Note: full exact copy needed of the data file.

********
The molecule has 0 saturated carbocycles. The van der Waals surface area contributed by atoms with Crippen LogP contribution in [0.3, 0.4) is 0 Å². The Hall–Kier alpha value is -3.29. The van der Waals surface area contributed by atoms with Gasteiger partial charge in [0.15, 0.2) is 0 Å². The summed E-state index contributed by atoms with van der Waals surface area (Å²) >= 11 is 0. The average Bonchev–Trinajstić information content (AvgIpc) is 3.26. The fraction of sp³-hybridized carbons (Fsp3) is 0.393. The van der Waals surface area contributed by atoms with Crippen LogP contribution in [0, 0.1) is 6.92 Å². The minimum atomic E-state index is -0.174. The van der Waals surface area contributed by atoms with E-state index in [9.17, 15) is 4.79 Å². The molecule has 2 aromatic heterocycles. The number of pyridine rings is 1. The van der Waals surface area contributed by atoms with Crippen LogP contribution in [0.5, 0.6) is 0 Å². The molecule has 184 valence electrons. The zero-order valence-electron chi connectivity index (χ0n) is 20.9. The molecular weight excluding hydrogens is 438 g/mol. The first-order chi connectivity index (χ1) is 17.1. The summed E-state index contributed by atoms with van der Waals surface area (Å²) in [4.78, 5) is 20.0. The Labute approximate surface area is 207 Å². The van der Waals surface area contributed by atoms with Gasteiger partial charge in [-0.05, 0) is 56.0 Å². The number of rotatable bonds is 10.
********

The molecule has 0 saturated carbocycles. The van der Waals surface area contributed by atoms with Crippen LogP contribution in [0.3, 0.4) is 0 Å². The Hall–Kier alpha value is -3.29. The van der Waals surface area contributed by atoms with Gasteiger partial charge in [0.15, 0.2) is 0 Å². The summed E-state index contributed by atoms with van der Waals surface area (Å²) >= 11 is 0. The average Bonchev–Trinajstić information content (AvgIpc) is 3.26. The fraction of sp³-hybridized carbons (Fsp3) is 0.393. The van der Waals surface area contributed by atoms with Crippen LogP contribution in [0, 0.1) is 6.92 Å². The minimum atomic E-state index is -0.174. The van der Waals surface area contributed by atoms with E-state index in [9.17, 15) is 4.79 Å². The molecule has 2 aromatic heterocycles. The number of pyridine rings is 1. The van der Waals surface area contributed by atoms with Crippen LogP contribution in [0.5, 0.6) is 0 Å². The molecule has 184 valence electrons. The zero-order valence-electron chi connectivity index (χ0n) is 20.9. The molecular weight excluding hydrogens is 438 g/mol. The first-order chi connectivity index (χ1) is 17.1. The summed E-state index contributed by atoms with van der Waals surface area (Å²) in [4.78, 5) is 20.0. The Labute approximate surface area is 207 Å². The van der Waals surface area contributed by atoms with Gasteiger partial charge in [-0.05, 0) is 56.0 Å². The number of rotatable bonds is 10.